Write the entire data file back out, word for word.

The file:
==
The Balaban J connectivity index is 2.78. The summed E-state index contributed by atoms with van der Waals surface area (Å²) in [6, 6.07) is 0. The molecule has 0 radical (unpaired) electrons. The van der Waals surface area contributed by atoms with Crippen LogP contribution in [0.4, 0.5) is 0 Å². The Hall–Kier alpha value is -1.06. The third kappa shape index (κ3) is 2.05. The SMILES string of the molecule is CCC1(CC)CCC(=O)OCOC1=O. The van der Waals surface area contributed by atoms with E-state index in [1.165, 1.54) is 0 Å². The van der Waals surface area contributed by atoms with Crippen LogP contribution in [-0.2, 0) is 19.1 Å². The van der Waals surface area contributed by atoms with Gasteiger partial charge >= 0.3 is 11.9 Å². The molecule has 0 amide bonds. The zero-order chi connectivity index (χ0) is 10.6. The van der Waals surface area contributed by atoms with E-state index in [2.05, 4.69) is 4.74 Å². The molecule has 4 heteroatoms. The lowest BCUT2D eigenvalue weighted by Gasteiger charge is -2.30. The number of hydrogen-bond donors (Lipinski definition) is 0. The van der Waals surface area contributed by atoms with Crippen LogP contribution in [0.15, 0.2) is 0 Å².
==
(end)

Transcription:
The Balaban J connectivity index is 2.78. The summed E-state index contributed by atoms with van der Waals surface area (Å²) in [6, 6.07) is 0. The molecule has 0 radical (unpaired) electrons. The van der Waals surface area contributed by atoms with Crippen LogP contribution in [0.4, 0.5) is 0 Å². The Hall–Kier alpha value is -1.06. The third kappa shape index (κ3) is 2.05. The SMILES string of the molecule is CCC1(CC)CCC(=O)OCOC1=O. The van der Waals surface area contributed by atoms with E-state index in [1.165, 1.54) is 0 Å². The van der Waals surface area contributed by atoms with Crippen LogP contribution in [-0.2, 0) is 19.1 Å². The van der Waals surface area contributed by atoms with Gasteiger partial charge >= 0.3 is 11.9 Å². The molecule has 0 amide bonds. The zero-order chi connectivity index (χ0) is 10.6. The van der Waals surface area contributed by atoms with E-state index in [2.05, 4.69) is 4.74 Å². The molecule has 4 heteroatoms. The lowest BCUT2D eigenvalue weighted by Gasteiger charge is -2.30. The number of hydrogen-bond donors (Lipinski definition) is 0. The van der Waals surface area contributed by atoms with Crippen LogP contribution in [0.15, 0.2) is 0 Å².